I get a lot of e-mails from people asking me about television shows, made-for-TV movies or miniseries they remember from years or decades past. I try to answer each question as best I can. Every now and then I like to dig through my inbox and pull out a few choice e-mails to answer here at Television Obscurities for everyone to read. Keep reading for today’s questions and answers.
I have a question: Do you remember a show from about 15 years ago? I think it was hosted by Steve Allen, and it was called, “The Start of Something Big.” I’d love to be able to watch recordings from that show. It was really good.
The Start of Something Big was an hour-long syndicated series hosted by Steve Allen that explored how famous people and products got their start. It was created by Alfred M. Masini and was his fifth syndicated series after Solid Gold, Entertainment Tonight, Lifestyles of the Rich and Famous and Star Search. Robin Leach, who hosted Lifestyles of the Rich and Famous, was also involved producing the series.
The series premiered in January 1985. According to Allen, “it’s [a] simple and pleasant duty for me and to the extent that I can provide interesting information, it’s philosophically justified” . Tom Shales, reviewing the series for The Washington Post, referred to it as “a tape pastiche of featurettes about how now-famous people got their breaks and how such things as the bikini, ice cream and potato chips were invented. This is back-of-the-book stuff even in The Farmer’s Almanac” .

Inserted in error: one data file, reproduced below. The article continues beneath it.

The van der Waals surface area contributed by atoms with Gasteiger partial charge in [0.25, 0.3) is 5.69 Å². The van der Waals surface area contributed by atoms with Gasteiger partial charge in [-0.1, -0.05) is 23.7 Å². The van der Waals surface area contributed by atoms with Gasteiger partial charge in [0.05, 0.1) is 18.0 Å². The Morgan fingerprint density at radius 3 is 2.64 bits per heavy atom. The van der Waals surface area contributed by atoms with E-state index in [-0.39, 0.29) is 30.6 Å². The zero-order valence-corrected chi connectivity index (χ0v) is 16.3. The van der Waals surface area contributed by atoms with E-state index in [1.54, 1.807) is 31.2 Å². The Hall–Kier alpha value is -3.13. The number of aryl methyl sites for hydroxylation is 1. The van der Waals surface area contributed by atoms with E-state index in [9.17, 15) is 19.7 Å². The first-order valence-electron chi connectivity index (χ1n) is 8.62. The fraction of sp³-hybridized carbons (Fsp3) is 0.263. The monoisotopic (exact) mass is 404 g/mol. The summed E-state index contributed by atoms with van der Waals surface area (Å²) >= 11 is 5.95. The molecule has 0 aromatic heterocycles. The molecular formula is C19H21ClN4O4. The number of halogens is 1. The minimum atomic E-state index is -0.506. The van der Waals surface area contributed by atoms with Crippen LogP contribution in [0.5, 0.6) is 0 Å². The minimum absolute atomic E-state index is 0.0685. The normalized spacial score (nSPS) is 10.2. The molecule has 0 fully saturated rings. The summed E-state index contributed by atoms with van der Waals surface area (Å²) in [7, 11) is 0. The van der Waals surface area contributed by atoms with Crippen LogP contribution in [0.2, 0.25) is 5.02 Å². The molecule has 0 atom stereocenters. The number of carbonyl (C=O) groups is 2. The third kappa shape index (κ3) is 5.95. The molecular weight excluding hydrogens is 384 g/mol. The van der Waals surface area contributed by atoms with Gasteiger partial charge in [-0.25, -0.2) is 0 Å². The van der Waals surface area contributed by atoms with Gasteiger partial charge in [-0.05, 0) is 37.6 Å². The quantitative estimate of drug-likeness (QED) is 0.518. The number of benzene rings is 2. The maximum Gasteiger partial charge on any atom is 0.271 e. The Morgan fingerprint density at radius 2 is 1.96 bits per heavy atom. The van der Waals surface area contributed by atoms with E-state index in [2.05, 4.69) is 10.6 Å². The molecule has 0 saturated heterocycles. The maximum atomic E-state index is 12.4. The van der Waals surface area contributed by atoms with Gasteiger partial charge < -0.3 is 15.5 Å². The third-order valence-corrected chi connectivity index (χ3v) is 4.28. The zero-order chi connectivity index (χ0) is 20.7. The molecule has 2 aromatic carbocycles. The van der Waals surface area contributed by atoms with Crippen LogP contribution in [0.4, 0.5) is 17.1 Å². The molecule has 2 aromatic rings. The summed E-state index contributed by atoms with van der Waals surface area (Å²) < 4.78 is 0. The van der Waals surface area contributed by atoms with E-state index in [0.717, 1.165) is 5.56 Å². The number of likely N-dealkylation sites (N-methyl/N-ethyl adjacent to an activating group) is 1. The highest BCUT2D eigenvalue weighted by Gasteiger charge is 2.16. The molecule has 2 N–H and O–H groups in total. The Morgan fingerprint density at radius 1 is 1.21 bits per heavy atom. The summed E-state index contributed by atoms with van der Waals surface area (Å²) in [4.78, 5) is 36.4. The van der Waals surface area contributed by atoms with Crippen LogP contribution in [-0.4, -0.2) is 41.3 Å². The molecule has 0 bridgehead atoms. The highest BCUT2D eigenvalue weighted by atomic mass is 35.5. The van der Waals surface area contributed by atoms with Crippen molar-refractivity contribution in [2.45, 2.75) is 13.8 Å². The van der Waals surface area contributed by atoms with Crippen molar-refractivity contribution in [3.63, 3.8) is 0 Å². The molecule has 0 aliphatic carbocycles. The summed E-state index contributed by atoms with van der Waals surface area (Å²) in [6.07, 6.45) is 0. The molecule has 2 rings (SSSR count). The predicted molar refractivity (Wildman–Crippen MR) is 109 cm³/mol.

According to an April 6th, 1986 article in The New York Times, The Start of Something Big “turned a profit [but] failed to create enough interest to allow production for next season” . How many episodes were produced and when the series went off the air is unknown.
I was wondering, there was a Halloween TV show for kids that aired in 1981. It was called the Crown of Bogg and was produced by “ALF” creator Paul Fusco. I was wondering if you’ve heard of it?
The earliest television listing I have found for “The Crown of Bogg” is from October 1982. Some sources refer to it as a cartoon, others as a puppet show. It seems to have been shown during October on a variety of cable channels — including Showtime and Nickelodeon — throughout the 1980s. If anyone has more information about this half-hour special, please speak up. It may have also been shown locally on television stations in some areas.